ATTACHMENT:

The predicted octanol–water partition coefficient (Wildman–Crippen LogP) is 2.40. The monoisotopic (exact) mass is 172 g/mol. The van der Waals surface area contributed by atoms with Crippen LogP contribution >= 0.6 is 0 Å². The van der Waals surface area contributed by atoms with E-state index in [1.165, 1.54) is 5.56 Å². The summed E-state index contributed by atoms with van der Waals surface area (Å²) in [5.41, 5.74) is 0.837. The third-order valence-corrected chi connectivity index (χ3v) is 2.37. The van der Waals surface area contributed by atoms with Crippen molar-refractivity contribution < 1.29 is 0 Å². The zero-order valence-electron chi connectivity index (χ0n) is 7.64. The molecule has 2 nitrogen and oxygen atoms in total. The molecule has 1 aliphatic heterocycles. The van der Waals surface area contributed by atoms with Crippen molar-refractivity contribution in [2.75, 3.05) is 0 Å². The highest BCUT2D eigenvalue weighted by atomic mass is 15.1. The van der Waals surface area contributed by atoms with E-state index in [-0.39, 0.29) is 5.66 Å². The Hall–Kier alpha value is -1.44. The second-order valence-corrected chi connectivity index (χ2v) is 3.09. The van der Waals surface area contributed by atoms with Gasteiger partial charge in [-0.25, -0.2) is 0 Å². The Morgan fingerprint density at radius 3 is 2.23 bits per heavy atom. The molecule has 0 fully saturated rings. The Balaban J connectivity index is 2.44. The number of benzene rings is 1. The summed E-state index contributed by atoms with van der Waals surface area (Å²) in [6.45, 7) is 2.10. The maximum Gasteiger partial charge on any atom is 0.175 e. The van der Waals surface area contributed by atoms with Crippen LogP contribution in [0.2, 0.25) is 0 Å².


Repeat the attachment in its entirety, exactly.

The predicted octanol–water partition coefficient (Wildman–Crippen LogP) is 2.40. The monoisotopic (exact) mass is 172 g/mol. The van der Waals surface area contributed by atoms with Crippen LogP contribution >= 0.6 is 0 Å². The van der Waals surface area contributed by atoms with E-state index in [1.165, 1.54) is 5.56 Å². The summed E-state index contributed by atoms with van der Waals surface area (Å²) in [5.41, 5.74) is 0.837. The third-order valence-corrected chi connectivity index (χ3v) is 2.37. The van der Waals surface area contributed by atoms with Crippen molar-refractivity contribution < 1.29 is 0 Å². The zero-order valence-electron chi connectivity index (χ0n) is 7.64. The molecule has 2 nitrogen and oxygen atoms in total. The molecule has 1 aliphatic heterocycles. The van der Waals surface area contributed by atoms with Crippen molar-refractivity contribution in [2.75, 3.05) is 0 Å². The highest BCUT2D eigenvalue weighted by atomic mass is 15.1. The van der Waals surface area contributed by atoms with E-state index in [-0.39, 0.29) is 5.66 Å². The Hall–Kier alpha value is -1.44. The second-order valence-corrected chi connectivity index (χ2v) is 3.09. The van der Waals surface area contributed by atoms with Gasteiger partial charge in [-0.25, -0.2) is 0 Å². The Morgan fingerprint density at radius 3 is 2.23 bits per heavy atom. The molecule has 0 fully saturated rings. The Balaban J connectivity index is 2.44. The number of benzene rings is 1. The summed E-state index contributed by atoms with van der Waals surface area (Å²) in [6.45, 7) is 2.10. The maximum Gasteiger partial charge on any atom is 0.175 e. The van der Waals surface area contributed by atoms with Crippen LogP contribution in [0.2, 0.25) is 0 Å².